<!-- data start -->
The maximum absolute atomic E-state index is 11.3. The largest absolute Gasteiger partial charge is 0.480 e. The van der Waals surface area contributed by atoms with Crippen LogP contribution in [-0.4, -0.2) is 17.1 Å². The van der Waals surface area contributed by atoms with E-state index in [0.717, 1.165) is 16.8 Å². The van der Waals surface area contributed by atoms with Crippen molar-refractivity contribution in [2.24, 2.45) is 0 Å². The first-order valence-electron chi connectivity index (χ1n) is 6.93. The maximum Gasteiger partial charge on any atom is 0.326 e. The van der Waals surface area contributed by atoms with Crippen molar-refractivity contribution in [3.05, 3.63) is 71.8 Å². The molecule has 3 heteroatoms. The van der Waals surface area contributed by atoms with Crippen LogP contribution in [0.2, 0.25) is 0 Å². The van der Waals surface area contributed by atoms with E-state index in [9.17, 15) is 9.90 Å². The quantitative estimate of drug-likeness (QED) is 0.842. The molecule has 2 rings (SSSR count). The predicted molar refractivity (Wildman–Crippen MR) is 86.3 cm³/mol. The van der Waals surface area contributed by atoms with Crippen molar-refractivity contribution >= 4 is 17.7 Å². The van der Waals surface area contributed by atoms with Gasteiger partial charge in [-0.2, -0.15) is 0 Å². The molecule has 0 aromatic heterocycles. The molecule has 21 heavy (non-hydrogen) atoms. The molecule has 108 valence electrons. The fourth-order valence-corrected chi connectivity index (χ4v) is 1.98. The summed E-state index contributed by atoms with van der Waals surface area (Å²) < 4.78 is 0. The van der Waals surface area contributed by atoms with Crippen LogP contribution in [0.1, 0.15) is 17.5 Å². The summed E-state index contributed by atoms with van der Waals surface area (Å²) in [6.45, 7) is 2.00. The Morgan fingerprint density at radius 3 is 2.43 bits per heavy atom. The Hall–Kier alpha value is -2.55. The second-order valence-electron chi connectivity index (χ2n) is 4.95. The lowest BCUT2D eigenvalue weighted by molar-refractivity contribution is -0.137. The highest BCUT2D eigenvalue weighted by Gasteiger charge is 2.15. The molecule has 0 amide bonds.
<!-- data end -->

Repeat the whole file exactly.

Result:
The maximum absolute atomic E-state index is 11.3. The largest absolute Gasteiger partial charge is 0.480 e. The van der Waals surface area contributed by atoms with Crippen LogP contribution in [-0.4, -0.2) is 17.1 Å². The van der Waals surface area contributed by atoms with E-state index in [0.717, 1.165) is 16.8 Å². The van der Waals surface area contributed by atoms with Crippen molar-refractivity contribution in [2.24, 2.45) is 0 Å². The first-order valence-electron chi connectivity index (χ1n) is 6.93. The maximum Gasteiger partial charge on any atom is 0.326 e. The van der Waals surface area contributed by atoms with Crippen molar-refractivity contribution in [3.05, 3.63) is 71.8 Å². The molecule has 3 heteroatoms. The van der Waals surface area contributed by atoms with Crippen LogP contribution in [0.2, 0.25) is 0 Å². The van der Waals surface area contributed by atoms with E-state index in [9.17, 15) is 9.90 Å². The quantitative estimate of drug-likeness (QED) is 0.842. The molecule has 2 rings (SSSR count). The predicted molar refractivity (Wildman–Crippen MR) is 86.3 cm³/mol. The van der Waals surface area contributed by atoms with Crippen molar-refractivity contribution >= 4 is 17.7 Å². The van der Waals surface area contributed by atoms with Gasteiger partial charge in [-0.2, -0.15) is 0 Å². The molecule has 0 aromatic heterocycles. The molecule has 21 heavy (non-hydrogen) atoms. The molecule has 108 valence electrons. The fourth-order valence-corrected chi connectivity index (χ4v) is 1.98. The summed E-state index contributed by atoms with van der Waals surface area (Å²) < 4.78 is 0. The van der Waals surface area contributed by atoms with Crippen LogP contribution in [0.1, 0.15) is 17.5 Å². The summed E-state index contributed by atoms with van der Waals surface area (Å²) in [6.45, 7) is 2.00. The Morgan fingerprint density at radius 3 is 2.43 bits per heavy atom. The Hall–Kier alpha value is -2.55. The second-order valence-electron chi connectivity index (χ2n) is 4.95. The lowest BCUT2D eigenvalue weighted by molar-refractivity contribution is -0.137. The highest BCUT2D eigenvalue weighted by Gasteiger charge is 2.15. The molecule has 0 amide bonds.